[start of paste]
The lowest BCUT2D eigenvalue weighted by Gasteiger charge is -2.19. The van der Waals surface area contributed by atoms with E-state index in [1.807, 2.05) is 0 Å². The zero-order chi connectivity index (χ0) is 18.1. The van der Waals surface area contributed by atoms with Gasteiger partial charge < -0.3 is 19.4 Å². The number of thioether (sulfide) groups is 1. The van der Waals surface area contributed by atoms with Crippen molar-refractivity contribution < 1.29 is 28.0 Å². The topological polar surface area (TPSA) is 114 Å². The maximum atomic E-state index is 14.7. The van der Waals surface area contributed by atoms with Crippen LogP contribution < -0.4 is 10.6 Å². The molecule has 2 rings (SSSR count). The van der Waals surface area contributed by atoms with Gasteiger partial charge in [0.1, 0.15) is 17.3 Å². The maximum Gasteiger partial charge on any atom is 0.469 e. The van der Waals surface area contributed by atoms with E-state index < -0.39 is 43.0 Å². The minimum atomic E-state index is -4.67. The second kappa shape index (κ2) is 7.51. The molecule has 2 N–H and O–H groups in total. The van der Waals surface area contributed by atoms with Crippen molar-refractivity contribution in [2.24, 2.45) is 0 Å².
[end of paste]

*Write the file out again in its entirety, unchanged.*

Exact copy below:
The lowest BCUT2D eigenvalue weighted by Gasteiger charge is -2.19. The van der Waals surface area contributed by atoms with E-state index in [1.807, 2.05) is 0 Å². The zero-order chi connectivity index (χ0) is 18.1. The van der Waals surface area contributed by atoms with Gasteiger partial charge < -0.3 is 19.4 Å². The number of thioether (sulfide) groups is 1. The van der Waals surface area contributed by atoms with Crippen molar-refractivity contribution < 1.29 is 28.0 Å². The topological polar surface area (TPSA) is 114 Å². The maximum atomic E-state index is 14.7. The van der Waals surface area contributed by atoms with Crippen LogP contribution < -0.4 is 10.6 Å². The molecule has 2 rings (SSSR count). The van der Waals surface area contributed by atoms with Gasteiger partial charge in [0.1, 0.15) is 17.3 Å². The maximum Gasteiger partial charge on any atom is 0.469 e. The van der Waals surface area contributed by atoms with E-state index < -0.39 is 43.0 Å². The minimum atomic E-state index is -4.67. The second kappa shape index (κ2) is 7.51. The molecule has 2 N–H and O–H groups in total. The van der Waals surface area contributed by atoms with Crippen molar-refractivity contribution in [2.24, 2.45) is 0 Å².